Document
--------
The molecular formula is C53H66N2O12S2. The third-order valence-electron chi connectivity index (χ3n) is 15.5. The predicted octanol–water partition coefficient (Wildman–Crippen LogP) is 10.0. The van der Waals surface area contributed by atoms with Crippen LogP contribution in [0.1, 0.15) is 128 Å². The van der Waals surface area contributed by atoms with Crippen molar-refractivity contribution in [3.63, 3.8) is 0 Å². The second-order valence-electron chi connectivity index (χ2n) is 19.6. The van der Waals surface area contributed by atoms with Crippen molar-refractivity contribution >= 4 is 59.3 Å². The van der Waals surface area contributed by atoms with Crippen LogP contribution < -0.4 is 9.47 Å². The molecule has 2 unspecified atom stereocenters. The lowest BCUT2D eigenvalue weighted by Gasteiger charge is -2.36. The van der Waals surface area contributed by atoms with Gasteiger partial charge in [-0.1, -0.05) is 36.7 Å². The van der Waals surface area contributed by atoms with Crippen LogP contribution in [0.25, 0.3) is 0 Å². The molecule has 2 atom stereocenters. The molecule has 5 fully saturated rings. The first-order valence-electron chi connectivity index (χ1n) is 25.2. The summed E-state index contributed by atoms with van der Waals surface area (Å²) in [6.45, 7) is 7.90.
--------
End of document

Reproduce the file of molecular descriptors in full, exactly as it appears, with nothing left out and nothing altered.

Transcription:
The molecular formula is C53H66N2O12S2. The third-order valence-electron chi connectivity index (χ3n) is 15.5. The predicted octanol–water partition coefficient (Wildman–Crippen LogP) is 10.0. The van der Waals surface area contributed by atoms with Crippen LogP contribution in [0.1, 0.15) is 128 Å². The van der Waals surface area contributed by atoms with Crippen molar-refractivity contribution in [3.63, 3.8) is 0 Å². The second-order valence-electron chi connectivity index (χ2n) is 19.6. The van der Waals surface area contributed by atoms with Crippen molar-refractivity contribution >= 4 is 59.3 Å². The van der Waals surface area contributed by atoms with Crippen LogP contribution < -0.4 is 9.47 Å². The molecule has 2 unspecified atom stereocenters. The lowest BCUT2D eigenvalue weighted by Gasteiger charge is -2.36. The van der Waals surface area contributed by atoms with Gasteiger partial charge in [-0.1, -0.05) is 36.7 Å². The van der Waals surface area contributed by atoms with Crippen LogP contribution in [0.25, 0.3) is 0 Å². The molecule has 2 atom stereocenters. The molecule has 5 fully saturated rings. The first-order valence-electron chi connectivity index (χ1n) is 25.2. The summed E-state index contributed by atoms with van der Waals surface area (Å²) in [6.45, 7) is 7.90.